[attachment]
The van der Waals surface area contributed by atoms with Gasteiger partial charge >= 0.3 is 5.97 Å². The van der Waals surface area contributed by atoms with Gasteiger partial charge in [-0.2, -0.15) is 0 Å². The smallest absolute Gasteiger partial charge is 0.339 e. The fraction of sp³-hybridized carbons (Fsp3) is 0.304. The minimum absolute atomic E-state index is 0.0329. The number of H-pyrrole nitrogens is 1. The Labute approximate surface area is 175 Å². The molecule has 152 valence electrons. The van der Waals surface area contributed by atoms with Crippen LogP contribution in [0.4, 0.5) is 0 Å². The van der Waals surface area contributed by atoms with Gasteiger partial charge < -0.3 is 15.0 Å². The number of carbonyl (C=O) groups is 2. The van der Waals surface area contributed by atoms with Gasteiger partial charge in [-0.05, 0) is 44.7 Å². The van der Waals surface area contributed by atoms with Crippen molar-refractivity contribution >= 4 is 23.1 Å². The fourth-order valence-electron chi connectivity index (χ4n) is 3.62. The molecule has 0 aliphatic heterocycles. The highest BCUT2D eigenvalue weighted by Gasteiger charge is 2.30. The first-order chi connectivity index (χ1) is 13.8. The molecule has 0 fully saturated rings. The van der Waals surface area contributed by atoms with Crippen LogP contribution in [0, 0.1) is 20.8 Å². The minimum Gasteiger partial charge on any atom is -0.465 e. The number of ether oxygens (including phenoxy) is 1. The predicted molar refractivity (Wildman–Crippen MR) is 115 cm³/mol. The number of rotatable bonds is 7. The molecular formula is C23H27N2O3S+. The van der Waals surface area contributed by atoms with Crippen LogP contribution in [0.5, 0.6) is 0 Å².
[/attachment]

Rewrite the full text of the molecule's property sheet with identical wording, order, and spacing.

The van der Waals surface area contributed by atoms with Gasteiger partial charge >= 0.3 is 5.97 Å². The van der Waals surface area contributed by atoms with Gasteiger partial charge in [-0.2, -0.15) is 0 Å². The smallest absolute Gasteiger partial charge is 0.339 e. The fraction of sp³-hybridized carbons (Fsp3) is 0.304. The minimum absolute atomic E-state index is 0.0329. The number of H-pyrrole nitrogens is 1. The Labute approximate surface area is 175 Å². The molecule has 152 valence electrons. The van der Waals surface area contributed by atoms with Crippen LogP contribution in [0.4, 0.5) is 0 Å². The van der Waals surface area contributed by atoms with Gasteiger partial charge < -0.3 is 15.0 Å². The number of carbonyl (C=O) groups is 2. The van der Waals surface area contributed by atoms with Gasteiger partial charge in [-0.05, 0) is 44.7 Å². The van der Waals surface area contributed by atoms with Crippen molar-refractivity contribution >= 4 is 23.1 Å². The fourth-order valence-electron chi connectivity index (χ4n) is 3.62. The molecule has 0 aliphatic heterocycles. The highest BCUT2D eigenvalue weighted by Gasteiger charge is 2.30. The first-order chi connectivity index (χ1) is 13.8. The molecule has 0 fully saturated rings. The van der Waals surface area contributed by atoms with Crippen LogP contribution in [0, 0.1) is 20.8 Å². The minimum Gasteiger partial charge on any atom is -0.465 e. The number of ether oxygens (including phenoxy) is 1. The predicted molar refractivity (Wildman–Crippen MR) is 115 cm³/mol. The number of rotatable bonds is 7. The molecular formula is C23H27N2O3S+. The van der Waals surface area contributed by atoms with Crippen LogP contribution in [0.5, 0.6) is 0 Å².